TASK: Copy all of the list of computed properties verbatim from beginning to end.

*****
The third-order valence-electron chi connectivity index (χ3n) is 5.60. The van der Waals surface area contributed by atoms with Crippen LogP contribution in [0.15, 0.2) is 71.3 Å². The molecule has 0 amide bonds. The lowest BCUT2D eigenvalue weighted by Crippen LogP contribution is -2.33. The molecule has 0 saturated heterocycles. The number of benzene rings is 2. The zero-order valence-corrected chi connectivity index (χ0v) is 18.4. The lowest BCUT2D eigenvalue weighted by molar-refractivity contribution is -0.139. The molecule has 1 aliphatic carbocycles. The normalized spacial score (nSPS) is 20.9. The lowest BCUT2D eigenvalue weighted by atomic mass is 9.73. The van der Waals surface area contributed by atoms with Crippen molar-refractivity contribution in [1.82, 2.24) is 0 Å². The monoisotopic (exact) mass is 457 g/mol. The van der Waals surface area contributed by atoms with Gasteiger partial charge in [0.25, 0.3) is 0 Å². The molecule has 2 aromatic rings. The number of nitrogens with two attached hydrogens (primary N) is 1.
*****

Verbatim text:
The third-order valence-electron chi connectivity index (χ3n) is 5.60. The van der Waals surface area contributed by atoms with Crippen LogP contribution in [0.15, 0.2) is 71.3 Å². The molecule has 0 amide bonds. The lowest BCUT2D eigenvalue weighted by Crippen LogP contribution is -2.33. The molecule has 0 saturated heterocycles. The number of benzene rings is 2. The zero-order valence-corrected chi connectivity index (χ0v) is 18.4. The lowest BCUT2D eigenvalue weighted by molar-refractivity contribution is -0.139. The molecule has 1 aliphatic carbocycles. The normalized spacial score (nSPS) is 20.9. The lowest BCUT2D eigenvalue weighted by atomic mass is 9.73. The van der Waals surface area contributed by atoms with Crippen molar-refractivity contribution in [1.82, 2.24) is 0 Å². The monoisotopic (exact) mass is 457 g/mol. The van der Waals surface area contributed by atoms with Gasteiger partial charge in [0.25, 0.3) is 0 Å². The molecule has 2 aromatic rings. The number of nitrogens with two attached hydrogens (primary N) is 1.